In the kingdom of God, one of the worst things you can do is to criticize someone for having a passion for studying the Word. And every time you call someone in the kingdom a “nerd” in a derisive and mocking way—even if its about Star Wars, Discovery Channel, or Stephen Hawking—you are discouraging them from wanting to learn things on the accord of their own will to discover and make sense of things by knowing them inside and out. When you send the message that being passionate about knowing things is bad, this message will also affect their will to study the Word. Intellectual pursuits overlap. Passion overlaps. We cease becoming “nerds” when we merely consume things in the world and stop discussing them, memorizing things about them, and thinking consciously about them.
- First, I have a message for all you Bible nerds out there:
Study like the Bereans. “Berean Jews were of more noble character than those in Thessalonica, for they received the message with great eagerness and examined the Scriptures every day to see if what Paul said was true.” (Acts 17:11).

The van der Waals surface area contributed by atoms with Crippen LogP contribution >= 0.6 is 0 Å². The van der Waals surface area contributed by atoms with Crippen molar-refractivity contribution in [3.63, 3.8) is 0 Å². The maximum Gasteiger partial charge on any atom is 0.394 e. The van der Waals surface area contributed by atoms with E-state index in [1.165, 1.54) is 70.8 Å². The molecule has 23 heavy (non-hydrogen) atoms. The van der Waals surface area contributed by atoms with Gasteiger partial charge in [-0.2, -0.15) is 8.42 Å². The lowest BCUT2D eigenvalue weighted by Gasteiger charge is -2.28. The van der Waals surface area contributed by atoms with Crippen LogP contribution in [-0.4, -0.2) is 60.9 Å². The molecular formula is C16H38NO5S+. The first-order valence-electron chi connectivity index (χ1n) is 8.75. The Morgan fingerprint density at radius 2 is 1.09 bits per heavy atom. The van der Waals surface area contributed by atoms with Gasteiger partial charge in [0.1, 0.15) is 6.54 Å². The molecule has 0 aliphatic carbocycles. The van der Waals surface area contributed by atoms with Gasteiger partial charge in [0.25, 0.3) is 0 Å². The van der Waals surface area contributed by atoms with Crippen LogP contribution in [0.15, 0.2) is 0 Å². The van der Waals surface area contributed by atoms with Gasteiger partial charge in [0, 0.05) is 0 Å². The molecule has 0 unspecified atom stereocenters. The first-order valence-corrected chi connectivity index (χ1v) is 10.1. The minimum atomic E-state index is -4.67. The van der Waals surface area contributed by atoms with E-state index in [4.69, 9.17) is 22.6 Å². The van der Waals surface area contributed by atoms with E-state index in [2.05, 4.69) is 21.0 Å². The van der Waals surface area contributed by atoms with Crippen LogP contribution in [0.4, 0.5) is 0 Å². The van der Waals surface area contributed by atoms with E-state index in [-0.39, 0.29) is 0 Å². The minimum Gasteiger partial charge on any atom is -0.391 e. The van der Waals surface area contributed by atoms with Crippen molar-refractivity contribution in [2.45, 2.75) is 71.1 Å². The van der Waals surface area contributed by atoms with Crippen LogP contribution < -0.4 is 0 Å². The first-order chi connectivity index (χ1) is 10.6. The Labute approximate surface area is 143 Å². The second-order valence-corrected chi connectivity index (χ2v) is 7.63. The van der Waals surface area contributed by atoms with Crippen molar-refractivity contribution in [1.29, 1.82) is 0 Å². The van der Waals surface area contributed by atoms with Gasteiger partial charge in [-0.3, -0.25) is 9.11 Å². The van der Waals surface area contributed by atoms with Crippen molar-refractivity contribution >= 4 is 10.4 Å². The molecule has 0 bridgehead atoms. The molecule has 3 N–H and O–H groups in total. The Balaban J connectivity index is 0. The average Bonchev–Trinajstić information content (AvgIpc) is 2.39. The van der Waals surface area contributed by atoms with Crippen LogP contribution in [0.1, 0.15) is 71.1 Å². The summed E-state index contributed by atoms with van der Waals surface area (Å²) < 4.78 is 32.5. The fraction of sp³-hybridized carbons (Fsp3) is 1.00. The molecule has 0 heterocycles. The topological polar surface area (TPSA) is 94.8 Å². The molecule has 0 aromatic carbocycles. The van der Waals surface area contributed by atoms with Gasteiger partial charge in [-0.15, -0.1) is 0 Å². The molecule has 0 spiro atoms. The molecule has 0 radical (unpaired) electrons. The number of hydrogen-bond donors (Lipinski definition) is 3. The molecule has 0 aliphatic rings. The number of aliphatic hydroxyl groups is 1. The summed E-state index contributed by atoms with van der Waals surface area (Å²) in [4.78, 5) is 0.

However, never let it go to your head. The Bereans were more noble than the Thessalonicans, but they didn’t proclaim themselves to be. I think it just showed, and the reputation spoke for itself. And the Bereans weren’t more noble because they were smarter, but because they were more eager to hear and study. A person of limited intellectual ability who loves the Word is just as much a noble “Bible nerd” as the guy with a PhD in New Testament studies. And being more intellectually gifted than another person doesn’t make you automatically more right. Your many studies could be based on shaky scholarship, or clever wording wrapped around an dumb idea. The Pharisees sure knew a lot of scripture, but Jesus chose fishermen to follow him. (Of course, both those crowds had a lot to learn about the Messiah.)